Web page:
How much extra work are we talking about? Well, this is the thing, it’s no extra work compared to your current study regime. Year 12 workload is, in many ways, pretty similar to what you experienced in Year 11. When considering how many units you’ll take, it is really important to consider how well you fared in Year 11. Ask yourself honest questions.

How effective was your time management? Did you consistently find that you were leaving assignments to the last minute, and so not completing them to the best of your ability? Were you (significantly) stressed?

If you believe that you handled Year 11 well, or that you know how to improve for Year 12, then keeping your units might seem more attractive. However, if you really struggled with 12 units in Year 11, then that is something important to consider when you decide how many units you’ll keep.


Should I Drop a Subject if My Marks Are Low?

That’s a complicated question with a really complicated answer.

Let’s be honest. If you are sitting in the 70s for all your subjects, but in the 30s for Economics, then that’s something you need to seriously look at. Why is the mark low? That’s important to figure out.

When Year 12 presents itself and you have the chance to drop units, you need to consider whether dropping these poor performers will be beneficial for you. But let’s get one thing straight:

Your performance will improve in Year 12 for all your subjects.

That is if you work hard.

Poor performance isn’t a reason to drop a subject by itself. However, it is something that should be considered with everything else. If you do decide to keep a subject that has significantly lower results than your others, be sure you have a plan in place to improve that result over the next 12 months. Communicate with your teachers (and get help from us)!


So, How many units should you take into Year 12 for your HSC? Depends on you!

The fact is, there is no magic number for how many units you should take. According to UAC, the vast majority of students did 10-12 units in 2015:

10 Units: 45.1% of students

11 Units: 18.2% of students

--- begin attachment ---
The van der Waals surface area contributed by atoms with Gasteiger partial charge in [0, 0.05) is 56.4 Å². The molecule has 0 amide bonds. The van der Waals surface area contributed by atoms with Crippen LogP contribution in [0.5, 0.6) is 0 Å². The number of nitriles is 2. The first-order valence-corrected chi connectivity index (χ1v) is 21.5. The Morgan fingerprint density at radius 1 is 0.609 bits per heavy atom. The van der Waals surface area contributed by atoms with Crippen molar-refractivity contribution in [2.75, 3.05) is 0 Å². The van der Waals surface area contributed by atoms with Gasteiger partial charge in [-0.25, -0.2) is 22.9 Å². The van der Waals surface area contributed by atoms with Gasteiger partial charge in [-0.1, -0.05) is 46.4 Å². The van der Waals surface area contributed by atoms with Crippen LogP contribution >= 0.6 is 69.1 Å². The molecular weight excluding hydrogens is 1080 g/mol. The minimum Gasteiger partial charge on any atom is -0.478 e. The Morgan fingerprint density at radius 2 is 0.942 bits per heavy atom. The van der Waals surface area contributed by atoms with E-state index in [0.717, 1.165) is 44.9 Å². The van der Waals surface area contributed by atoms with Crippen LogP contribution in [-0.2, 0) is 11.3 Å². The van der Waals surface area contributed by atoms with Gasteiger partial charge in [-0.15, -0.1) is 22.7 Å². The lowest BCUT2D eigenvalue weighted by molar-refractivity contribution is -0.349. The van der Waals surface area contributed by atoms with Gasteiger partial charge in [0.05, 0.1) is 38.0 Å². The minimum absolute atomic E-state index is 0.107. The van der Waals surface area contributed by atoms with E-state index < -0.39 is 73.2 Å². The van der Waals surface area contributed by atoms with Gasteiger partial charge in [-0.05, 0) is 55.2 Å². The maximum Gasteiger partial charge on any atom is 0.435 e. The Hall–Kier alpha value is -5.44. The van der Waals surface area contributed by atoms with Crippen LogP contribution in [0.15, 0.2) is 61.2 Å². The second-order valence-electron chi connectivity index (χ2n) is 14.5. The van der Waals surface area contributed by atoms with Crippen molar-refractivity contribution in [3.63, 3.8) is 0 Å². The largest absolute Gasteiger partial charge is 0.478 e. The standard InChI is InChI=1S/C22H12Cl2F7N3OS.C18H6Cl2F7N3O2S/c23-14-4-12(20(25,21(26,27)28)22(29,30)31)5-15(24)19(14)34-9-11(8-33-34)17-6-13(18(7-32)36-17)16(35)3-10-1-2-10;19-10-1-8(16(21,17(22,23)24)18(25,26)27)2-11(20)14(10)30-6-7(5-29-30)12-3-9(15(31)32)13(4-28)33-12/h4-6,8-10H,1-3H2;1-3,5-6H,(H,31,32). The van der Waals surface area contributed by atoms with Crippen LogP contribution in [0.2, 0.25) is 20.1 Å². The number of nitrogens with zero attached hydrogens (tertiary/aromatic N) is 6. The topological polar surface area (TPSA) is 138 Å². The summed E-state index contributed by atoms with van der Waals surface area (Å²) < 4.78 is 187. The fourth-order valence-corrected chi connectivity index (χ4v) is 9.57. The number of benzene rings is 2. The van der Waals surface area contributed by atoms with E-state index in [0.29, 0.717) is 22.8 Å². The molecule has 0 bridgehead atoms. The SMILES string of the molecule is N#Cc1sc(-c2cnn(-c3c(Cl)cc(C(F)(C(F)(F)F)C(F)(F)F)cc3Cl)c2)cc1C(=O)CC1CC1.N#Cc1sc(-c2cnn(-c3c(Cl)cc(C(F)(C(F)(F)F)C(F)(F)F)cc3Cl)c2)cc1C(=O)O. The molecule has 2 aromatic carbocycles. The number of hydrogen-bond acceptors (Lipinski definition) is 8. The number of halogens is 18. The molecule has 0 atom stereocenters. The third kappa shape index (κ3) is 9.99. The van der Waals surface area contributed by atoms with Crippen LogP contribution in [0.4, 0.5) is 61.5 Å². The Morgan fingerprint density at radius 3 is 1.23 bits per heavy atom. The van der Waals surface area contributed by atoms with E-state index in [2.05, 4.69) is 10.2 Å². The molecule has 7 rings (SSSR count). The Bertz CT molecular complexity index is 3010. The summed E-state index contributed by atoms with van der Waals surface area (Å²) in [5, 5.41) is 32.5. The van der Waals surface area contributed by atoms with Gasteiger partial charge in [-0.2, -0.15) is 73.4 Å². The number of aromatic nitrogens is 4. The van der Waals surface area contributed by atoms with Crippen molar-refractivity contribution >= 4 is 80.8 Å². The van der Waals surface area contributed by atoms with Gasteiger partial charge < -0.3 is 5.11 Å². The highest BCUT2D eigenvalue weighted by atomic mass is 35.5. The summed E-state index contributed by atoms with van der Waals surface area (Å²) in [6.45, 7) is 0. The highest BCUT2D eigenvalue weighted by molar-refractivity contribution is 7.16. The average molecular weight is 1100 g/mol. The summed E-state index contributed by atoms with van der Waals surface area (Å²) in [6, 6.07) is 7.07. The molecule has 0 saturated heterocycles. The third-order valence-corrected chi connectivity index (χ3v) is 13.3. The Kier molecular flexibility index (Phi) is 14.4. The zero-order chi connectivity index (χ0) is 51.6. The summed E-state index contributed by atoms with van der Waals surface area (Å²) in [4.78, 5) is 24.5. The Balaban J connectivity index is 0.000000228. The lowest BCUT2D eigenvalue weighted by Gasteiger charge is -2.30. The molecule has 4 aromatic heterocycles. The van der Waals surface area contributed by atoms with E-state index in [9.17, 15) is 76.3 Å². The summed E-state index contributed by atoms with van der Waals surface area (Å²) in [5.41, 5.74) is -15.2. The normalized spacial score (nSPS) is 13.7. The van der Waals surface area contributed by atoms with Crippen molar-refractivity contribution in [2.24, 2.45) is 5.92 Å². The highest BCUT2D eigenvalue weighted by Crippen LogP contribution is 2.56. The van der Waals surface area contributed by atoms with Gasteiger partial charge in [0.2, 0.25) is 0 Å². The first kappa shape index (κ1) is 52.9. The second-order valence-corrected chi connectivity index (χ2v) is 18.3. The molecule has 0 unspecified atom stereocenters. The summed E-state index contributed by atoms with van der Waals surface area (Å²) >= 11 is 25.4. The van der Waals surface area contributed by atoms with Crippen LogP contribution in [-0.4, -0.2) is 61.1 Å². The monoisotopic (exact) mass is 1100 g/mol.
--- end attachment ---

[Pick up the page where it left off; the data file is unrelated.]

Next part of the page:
12 Units: 13.9% of students

So, while most students will choose 10 units, choosing more is very common as well. There is no relationship between the number of units you take and the ATAR you will receive. So, it becomes totally dependent on you and your position right now.

Ultimately there is no right or wrong answer – you need to do what makes sense for you!

But you know what else makes sense? Pairing up with an incredible tutor through your HSC! We have great HSC tutors available to support you one-on-one in all subjects, coming straight to your home or connecting with you online! With more than 5000 5-star reviews you will be happy you made the decision to get started with an Alchemy tutor!

Love your tutor or your first lesson is free!

Book online in just a few minutes and get matched with the perfect tutor for you within 48 hours here.

10 Fun Activities for Year 3 Maths

Mathematics is more than just numbers and equations; it’s a dynamic subject that can be both intellectually stimulating and incredibly enjoyable. Alchemy Tuition, Australia’s premier tutoring company, has earned its reputation by making learning a truly engaging experience. With a remarkable 5000+ 5-star reviews, we proudly stand as the highest rated tutoring company in the country.

In this blog post, we’re excited to dive into 10 exhilarating and interactive activities designed to not only enhance Year 3 students’ mathematical prowess but also cultivate an enduring love for learning.